These 24 UNESCO Heritage Sites In Latin America Will Trigger Your Wanderlust
Traveling the world is one of the most rewarding and spellbinding things someone can do. You are exposed to different cultures, people, food and ways of thinking. Experiencing global heritage connects you deeper with this world. Here are 24 United Nations Educational, Scientific and Cultural Organization (UNESCO) World Heritage sites to visit next time you make your way to Latin America.
1. El Tajín: Veracruz, México
This area is one of the most important, pre-Columbian archeological sites in Latin America. It gives visitors and historians a vivid picture of what city life was like in Mesoamerica.
2. Castillo de San Pedro de la Roca: Santiago de Cuba, Cuba
The intricate complex of forts and armament has been protecting the port of Santiago de Cuba since the mid 17th century. It is, according to UNESCO, the most complete and well-preserved example of Spanish-American military architecture.
3. Canaima National Park: Bolívar, Venezuela
You can find this park in the southern part of Venezuela along the border with Guyana and Brazil. It covers 3 million hectares, almost 12,000 square miles, and is predominately tepui mountain formations giving visitors spectacular views.
4. La Fortaleza and San Juan National Historic Site: San Juan, Puerto Rico
La Fortaleza was built in San Juan between the 16th and 20th centuries to protect the city and bay. The importance of the structure is that is shows the transfer of technology and architecture from Europe to the Americas.
5. Viñales Valley: Viñales, Cuba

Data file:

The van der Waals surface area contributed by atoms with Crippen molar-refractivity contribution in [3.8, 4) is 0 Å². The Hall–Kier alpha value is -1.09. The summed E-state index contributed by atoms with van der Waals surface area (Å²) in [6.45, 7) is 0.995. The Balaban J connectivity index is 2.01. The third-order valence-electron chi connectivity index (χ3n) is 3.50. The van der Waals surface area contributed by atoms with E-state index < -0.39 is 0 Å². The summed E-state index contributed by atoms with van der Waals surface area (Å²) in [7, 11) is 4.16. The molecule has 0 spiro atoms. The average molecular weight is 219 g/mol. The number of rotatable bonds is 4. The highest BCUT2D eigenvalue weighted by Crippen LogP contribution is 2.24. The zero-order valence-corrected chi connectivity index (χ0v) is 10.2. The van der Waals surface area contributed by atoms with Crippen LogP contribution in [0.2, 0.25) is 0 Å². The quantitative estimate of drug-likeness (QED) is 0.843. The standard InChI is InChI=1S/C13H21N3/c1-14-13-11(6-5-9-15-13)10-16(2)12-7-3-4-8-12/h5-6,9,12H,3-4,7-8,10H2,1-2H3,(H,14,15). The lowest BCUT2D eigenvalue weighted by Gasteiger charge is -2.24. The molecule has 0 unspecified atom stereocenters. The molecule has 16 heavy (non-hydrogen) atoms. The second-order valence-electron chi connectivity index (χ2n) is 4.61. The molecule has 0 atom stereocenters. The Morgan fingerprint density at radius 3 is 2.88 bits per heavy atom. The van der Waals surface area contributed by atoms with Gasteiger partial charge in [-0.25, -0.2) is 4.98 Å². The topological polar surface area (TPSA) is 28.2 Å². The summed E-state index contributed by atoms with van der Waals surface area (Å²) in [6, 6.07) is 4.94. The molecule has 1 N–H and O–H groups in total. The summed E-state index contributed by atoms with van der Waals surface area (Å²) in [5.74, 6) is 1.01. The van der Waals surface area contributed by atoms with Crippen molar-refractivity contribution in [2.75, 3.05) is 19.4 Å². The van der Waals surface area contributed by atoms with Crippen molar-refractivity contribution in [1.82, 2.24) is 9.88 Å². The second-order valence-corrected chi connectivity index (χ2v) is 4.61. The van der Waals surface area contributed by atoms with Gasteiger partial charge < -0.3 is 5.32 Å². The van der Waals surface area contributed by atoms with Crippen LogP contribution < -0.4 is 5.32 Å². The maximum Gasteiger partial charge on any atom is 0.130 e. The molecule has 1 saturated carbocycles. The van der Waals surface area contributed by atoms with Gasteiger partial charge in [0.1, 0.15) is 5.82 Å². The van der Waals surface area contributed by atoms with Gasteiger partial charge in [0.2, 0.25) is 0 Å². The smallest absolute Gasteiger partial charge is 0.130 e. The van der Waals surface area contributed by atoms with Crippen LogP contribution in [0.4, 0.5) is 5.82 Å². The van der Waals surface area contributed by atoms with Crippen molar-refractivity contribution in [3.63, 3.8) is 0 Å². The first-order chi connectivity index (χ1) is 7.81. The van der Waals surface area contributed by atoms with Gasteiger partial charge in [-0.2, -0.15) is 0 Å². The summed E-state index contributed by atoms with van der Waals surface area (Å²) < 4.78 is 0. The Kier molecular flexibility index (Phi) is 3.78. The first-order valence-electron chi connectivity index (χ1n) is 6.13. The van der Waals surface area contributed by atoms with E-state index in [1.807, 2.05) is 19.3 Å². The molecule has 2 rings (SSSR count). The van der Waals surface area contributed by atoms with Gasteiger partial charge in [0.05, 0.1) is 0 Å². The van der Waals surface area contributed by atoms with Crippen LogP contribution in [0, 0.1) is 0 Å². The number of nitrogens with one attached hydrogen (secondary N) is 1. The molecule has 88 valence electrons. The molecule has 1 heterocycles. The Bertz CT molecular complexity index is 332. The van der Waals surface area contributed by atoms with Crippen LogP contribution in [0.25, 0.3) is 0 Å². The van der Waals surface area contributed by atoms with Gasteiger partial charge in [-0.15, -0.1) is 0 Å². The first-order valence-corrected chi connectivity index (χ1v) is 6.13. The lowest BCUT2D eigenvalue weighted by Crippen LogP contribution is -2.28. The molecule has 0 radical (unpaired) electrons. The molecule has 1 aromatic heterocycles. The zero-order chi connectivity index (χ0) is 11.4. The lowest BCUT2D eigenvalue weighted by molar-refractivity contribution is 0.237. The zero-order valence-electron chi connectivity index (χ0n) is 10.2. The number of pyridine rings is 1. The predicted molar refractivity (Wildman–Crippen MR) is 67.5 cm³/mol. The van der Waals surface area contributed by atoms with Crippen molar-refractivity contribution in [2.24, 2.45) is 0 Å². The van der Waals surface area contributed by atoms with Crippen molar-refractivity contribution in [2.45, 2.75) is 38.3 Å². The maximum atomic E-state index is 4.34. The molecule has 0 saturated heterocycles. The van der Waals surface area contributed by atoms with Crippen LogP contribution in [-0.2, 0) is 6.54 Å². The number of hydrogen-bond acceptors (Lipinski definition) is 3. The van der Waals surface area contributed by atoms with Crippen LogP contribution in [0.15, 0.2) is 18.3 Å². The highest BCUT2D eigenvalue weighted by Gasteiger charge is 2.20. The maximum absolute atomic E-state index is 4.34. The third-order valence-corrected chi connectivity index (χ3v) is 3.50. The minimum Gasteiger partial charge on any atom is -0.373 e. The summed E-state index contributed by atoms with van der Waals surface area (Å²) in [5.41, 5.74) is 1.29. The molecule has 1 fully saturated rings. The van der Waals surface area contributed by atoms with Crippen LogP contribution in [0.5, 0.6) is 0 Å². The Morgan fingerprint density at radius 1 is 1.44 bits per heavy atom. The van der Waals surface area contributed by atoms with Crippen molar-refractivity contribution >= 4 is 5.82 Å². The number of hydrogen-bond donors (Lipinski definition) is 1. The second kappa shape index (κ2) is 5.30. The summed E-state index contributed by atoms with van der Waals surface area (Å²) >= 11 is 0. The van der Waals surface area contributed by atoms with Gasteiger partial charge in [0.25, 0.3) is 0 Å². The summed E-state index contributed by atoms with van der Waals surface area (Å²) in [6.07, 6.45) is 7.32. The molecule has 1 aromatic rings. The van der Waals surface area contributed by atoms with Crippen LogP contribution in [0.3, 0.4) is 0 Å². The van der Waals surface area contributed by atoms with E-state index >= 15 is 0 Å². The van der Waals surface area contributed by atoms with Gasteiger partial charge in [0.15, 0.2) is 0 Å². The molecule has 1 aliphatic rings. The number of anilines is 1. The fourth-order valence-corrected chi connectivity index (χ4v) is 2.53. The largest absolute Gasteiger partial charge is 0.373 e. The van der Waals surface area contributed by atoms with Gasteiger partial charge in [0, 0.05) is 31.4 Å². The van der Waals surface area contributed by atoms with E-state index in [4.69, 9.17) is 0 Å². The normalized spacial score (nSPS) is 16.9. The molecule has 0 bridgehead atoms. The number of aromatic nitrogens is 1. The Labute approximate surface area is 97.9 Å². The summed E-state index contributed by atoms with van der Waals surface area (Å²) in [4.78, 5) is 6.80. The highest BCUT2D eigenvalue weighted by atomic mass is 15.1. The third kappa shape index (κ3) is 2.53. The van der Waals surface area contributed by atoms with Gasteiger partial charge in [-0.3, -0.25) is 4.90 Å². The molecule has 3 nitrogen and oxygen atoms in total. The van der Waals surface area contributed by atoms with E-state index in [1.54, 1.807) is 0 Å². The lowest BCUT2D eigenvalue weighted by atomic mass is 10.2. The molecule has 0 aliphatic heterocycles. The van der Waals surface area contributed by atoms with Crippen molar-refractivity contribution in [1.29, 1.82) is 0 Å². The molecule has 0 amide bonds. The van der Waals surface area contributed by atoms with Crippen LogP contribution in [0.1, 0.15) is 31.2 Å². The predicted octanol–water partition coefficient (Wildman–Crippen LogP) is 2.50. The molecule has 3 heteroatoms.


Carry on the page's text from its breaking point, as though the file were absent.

The valley is encircled with breathtaking mountains and the multi-ethnic villages around the area add to its majesty. The more important part of the valley is the unchanged agriculture practices that have grown tobacco for several centuries on the plains.
6. Churches of Chiloé: Chiloé Archipelago, Chile
The 70 churches that make up the Churches of Chiloé were first constructed by the Jesuit Peripatetic Mission in the 17th and 18th centuries. The buildings were further enriched by use from Franciscans the following decade and represent a merging of Chilean and European culture at the time.
7. Sian Ka’an: Felipe Carrillo Puerto, Quintana Roo, México
Sian Ka’an translates to “Origin of the Sky” from the language of the native people who first called this place home. The wetlands of the area contain tropical forests, mangroves, marshes, a barrier reef and around 300 species of birds.
8. Xochicalco: Miacatlán, Morelos, México
The archeological site is home to structures built at the beginning of the Epiclassic Period after the fall of the Mesoamerica powerhouse political cities of the Classic Period. The site shows what it looked like to have a fully fortified city during these politically tumultuous times.
9. Catedral de León: León, Nicaragua
Construction for the Léon Cathedral, aka Our Lady of Grace Cathedral, began in 1747 and lasted until the early 1800s. While it is located in Nicaragua, the style is in Antigua Guatemala Baroque style with hints of Spanish influence.
10. Río Plátano Biosphere Reserve: Honduras
The reserve located in the north-eastern part of the Central American country is one of the most bio-diverse tropical forests in Central America. Not only does the reserve boast varied plants and wildlife, around 2,000 indigenous people still call this area home.
11. Cocos Island: Costa Rica
Cocos Island National Park is the only island in the Pacific Ocean that has a tropical rain forest. Its biosphere of plant life and location in the Pacific Ocean lends itself to a very diverse marine life.
12. Tikal National Park: Tikal, Guatemala
Located in the northern rainforests of Guatemala is this ancient Mayan citadel. The site was inhabited between 6th century B.C. and 10th century A.D. It is one of the major sites of the Mayan civilization.
13. Portobelo-San Lorenzo: Portobelo, Colón, Panama